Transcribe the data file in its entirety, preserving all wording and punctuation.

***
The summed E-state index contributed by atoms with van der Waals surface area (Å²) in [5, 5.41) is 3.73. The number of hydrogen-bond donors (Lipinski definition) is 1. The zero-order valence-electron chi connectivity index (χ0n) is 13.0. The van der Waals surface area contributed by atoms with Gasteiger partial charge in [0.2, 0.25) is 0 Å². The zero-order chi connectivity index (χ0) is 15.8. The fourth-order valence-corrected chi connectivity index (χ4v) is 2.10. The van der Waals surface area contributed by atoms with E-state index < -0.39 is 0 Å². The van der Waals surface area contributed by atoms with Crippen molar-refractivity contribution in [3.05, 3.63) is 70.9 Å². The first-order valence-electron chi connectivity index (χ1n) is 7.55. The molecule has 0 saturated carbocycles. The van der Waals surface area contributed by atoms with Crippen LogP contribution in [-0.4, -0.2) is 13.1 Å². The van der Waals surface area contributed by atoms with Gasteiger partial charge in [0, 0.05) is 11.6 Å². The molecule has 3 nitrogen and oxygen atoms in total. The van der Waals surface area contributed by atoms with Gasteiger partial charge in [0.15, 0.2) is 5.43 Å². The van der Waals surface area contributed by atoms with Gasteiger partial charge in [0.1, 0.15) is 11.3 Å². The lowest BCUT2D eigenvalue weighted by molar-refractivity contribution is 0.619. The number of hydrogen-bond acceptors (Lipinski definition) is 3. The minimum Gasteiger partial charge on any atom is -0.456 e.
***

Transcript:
The summed E-state index contributed by atoms with van der Waals surface area (Å²) in [5, 5.41) is 3.73. The number of hydrogen-bond donors (Lipinski definition) is 1. The zero-order valence-electron chi connectivity index (χ0n) is 13.0. The van der Waals surface area contributed by atoms with Gasteiger partial charge in [0.2, 0.25) is 0 Å². The zero-order chi connectivity index (χ0) is 15.8. The fourth-order valence-corrected chi connectivity index (χ4v) is 2.10. The van der Waals surface area contributed by atoms with E-state index < -0.39 is 0 Å². The van der Waals surface area contributed by atoms with Crippen molar-refractivity contribution in [3.05, 3.63) is 70.9 Å². The first-order valence-electron chi connectivity index (χ1n) is 7.55. The molecule has 0 saturated carbocycles. The van der Waals surface area contributed by atoms with Crippen LogP contribution in [-0.4, -0.2) is 13.1 Å². The van der Waals surface area contributed by atoms with Gasteiger partial charge in [0, 0.05) is 11.6 Å². The molecule has 3 nitrogen and oxygen atoms in total. The van der Waals surface area contributed by atoms with Gasteiger partial charge in [0.15, 0.2) is 5.43 Å². The van der Waals surface area contributed by atoms with Gasteiger partial charge in [0.1, 0.15) is 11.3 Å². The lowest BCUT2D eigenvalue weighted by molar-refractivity contribution is 0.619. The number of hydrogen-bond acceptors (Lipinski definition) is 3. The minimum Gasteiger partial charge on any atom is -0.456 e.